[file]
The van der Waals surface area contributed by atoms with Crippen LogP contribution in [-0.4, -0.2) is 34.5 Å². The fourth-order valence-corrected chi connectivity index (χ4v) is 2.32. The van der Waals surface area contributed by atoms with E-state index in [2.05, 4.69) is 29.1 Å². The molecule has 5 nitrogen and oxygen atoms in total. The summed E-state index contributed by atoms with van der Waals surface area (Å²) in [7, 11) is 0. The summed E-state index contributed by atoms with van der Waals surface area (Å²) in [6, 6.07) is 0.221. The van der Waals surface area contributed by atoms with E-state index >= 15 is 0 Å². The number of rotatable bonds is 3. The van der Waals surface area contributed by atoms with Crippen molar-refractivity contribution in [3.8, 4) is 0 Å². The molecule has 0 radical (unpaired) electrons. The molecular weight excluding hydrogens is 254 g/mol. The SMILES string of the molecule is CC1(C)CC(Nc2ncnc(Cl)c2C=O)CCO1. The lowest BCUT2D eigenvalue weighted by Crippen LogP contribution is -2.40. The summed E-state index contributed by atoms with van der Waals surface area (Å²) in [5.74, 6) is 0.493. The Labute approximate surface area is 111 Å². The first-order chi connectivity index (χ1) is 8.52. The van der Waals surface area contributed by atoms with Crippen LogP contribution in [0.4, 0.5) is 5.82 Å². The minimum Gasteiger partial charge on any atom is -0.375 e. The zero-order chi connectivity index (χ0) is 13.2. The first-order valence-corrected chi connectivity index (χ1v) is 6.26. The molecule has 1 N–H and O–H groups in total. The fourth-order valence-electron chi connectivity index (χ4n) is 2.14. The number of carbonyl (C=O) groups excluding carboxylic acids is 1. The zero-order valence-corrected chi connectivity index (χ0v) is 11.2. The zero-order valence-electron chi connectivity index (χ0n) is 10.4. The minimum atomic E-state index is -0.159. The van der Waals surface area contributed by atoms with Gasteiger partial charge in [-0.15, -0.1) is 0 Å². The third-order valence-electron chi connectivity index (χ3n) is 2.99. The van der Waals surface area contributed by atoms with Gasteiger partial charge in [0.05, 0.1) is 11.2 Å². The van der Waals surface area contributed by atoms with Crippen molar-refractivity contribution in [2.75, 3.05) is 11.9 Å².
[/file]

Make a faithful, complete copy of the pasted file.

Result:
The van der Waals surface area contributed by atoms with Crippen LogP contribution in [-0.4, -0.2) is 34.5 Å². The fourth-order valence-corrected chi connectivity index (χ4v) is 2.32. The van der Waals surface area contributed by atoms with E-state index in [2.05, 4.69) is 29.1 Å². The molecule has 5 nitrogen and oxygen atoms in total. The summed E-state index contributed by atoms with van der Waals surface area (Å²) in [7, 11) is 0. The summed E-state index contributed by atoms with van der Waals surface area (Å²) in [6, 6.07) is 0.221. The van der Waals surface area contributed by atoms with E-state index >= 15 is 0 Å². The number of rotatable bonds is 3. The van der Waals surface area contributed by atoms with Crippen molar-refractivity contribution in [3.8, 4) is 0 Å². The molecule has 0 radical (unpaired) electrons. The molecular weight excluding hydrogens is 254 g/mol. The SMILES string of the molecule is CC1(C)CC(Nc2ncnc(Cl)c2C=O)CCO1. The lowest BCUT2D eigenvalue weighted by Crippen LogP contribution is -2.40. The summed E-state index contributed by atoms with van der Waals surface area (Å²) in [5.74, 6) is 0.493. The Labute approximate surface area is 111 Å². The first-order chi connectivity index (χ1) is 8.52. The van der Waals surface area contributed by atoms with Crippen LogP contribution in [0.4, 0.5) is 5.82 Å². The minimum Gasteiger partial charge on any atom is -0.375 e. The zero-order chi connectivity index (χ0) is 13.2. The first-order valence-corrected chi connectivity index (χ1v) is 6.26. The molecule has 1 N–H and O–H groups in total. The fourth-order valence-electron chi connectivity index (χ4n) is 2.14. The number of carbonyl (C=O) groups excluding carboxylic acids is 1. The zero-order valence-corrected chi connectivity index (χ0v) is 11.2. The zero-order valence-electron chi connectivity index (χ0n) is 10.4. The minimum atomic E-state index is -0.159. The van der Waals surface area contributed by atoms with Gasteiger partial charge in [-0.15, -0.1) is 0 Å². The third-order valence-electron chi connectivity index (χ3n) is 2.99. The van der Waals surface area contributed by atoms with Gasteiger partial charge in [0.05, 0.1) is 11.2 Å². The van der Waals surface area contributed by atoms with Crippen molar-refractivity contribution in [2.75, 3.05) is 11.9 Å².